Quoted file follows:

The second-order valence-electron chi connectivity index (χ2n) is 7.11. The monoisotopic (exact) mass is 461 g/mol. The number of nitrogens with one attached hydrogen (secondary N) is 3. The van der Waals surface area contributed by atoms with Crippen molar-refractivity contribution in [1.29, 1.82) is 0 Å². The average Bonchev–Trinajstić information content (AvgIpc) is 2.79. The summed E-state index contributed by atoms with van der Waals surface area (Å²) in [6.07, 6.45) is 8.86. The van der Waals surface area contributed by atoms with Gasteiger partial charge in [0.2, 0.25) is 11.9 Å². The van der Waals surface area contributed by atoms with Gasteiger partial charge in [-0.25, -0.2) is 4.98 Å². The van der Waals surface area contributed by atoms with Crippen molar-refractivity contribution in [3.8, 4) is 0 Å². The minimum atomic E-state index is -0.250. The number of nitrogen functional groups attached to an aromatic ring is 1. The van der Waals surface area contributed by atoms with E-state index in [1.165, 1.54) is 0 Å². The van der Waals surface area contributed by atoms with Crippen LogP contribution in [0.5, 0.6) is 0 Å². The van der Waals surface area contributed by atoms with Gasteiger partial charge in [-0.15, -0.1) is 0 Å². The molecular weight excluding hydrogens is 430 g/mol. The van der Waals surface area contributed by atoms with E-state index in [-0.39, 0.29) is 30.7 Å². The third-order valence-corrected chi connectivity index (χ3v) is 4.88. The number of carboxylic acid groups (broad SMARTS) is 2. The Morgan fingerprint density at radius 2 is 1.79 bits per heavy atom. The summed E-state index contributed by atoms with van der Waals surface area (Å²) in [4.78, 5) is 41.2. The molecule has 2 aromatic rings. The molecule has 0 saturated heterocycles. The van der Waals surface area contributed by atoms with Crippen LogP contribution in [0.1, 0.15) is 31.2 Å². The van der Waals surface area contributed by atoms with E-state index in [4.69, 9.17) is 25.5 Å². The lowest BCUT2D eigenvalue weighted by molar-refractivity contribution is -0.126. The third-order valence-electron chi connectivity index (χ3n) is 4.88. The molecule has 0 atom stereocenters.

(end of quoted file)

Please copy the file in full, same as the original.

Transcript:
The second-order valence-electron chi connectivity index (χ2n) is 7.11. The monoisotopic (exact) mass is 461 g/mol. The number of nitrogens with one attached hydrogen (secondary N) is 3. The van der Waals surface area contributed by atoms with Crippen molar-refractivity contribution in [1.29, 1.82) is 0 Å². The average Bonchev–Trinajstić information content (AvgIpc) is 2.79. The summed E-state index contributed by atoms with van der Waals surface area (Å²) in [6.07, 6.45) is 8.86. The van der Waals surface area contributed by atoms with Gasteiger partial charge in [0.2, 0.25) is 11.9 Å². The van der Waals surface area contributed by atoms with Gasteiger partial charge in [-0.25, -0.2) is 4.98 Å². The van der Waals surface area contributed by atoms with Crippen molar-refractivity contribution in [3.8, 4) is 0 Å². The minimum atomic E-state index is -0.250. The number of nitrogen functional groups attached to an aromatic ring is 1. The van der Waals surface area contributed by atoms with E-state index in [1.165, 1.54) is 0 Å². The van der Waals surface area contributed by atoms with Crippen LogP contribution in [0.5, 0.6) is 0 Å². The van der Waals surface area contributed by atoms with Gasteiger partial charge in [-0.15, -0.1) is 0 Å². The molecular weight excluding hydrogens is 430 g/mol. The van der Waals surface area contributed by atoms with E-state index in [-0.39, 0.29) is 30.7 Å². The third-order valence-corrected chi connectivity index (χ3v) is 4.88. The number of carboxylic acid groups (broad SMARTS) is 2. The Morgan fingerprint density at radius 2 is 1.79 bits per heavy atom. The summed E-state index contributed by atoms with van der Waals surface area (Å²) in [4.78, 5) is 41.2. The molecule has 2 aromatic rings. The molecule has 0 saturated heterocycles. The van der Waals surface area contributed by atoms with Crippen LogP contribution in [0.1, 0.15) is 31.2 Å². The van der Waals surface area contributed by atoms with E-state index in [4.69, 9.17) is 25.5 Å². The lowest BCUT2D eigenvalue weighted by molar-refractivity contribution is -0.126. The third-order valence-electron chi connectivity index (χ3n) is 4.88. The molecule has 0 atom stereocenters.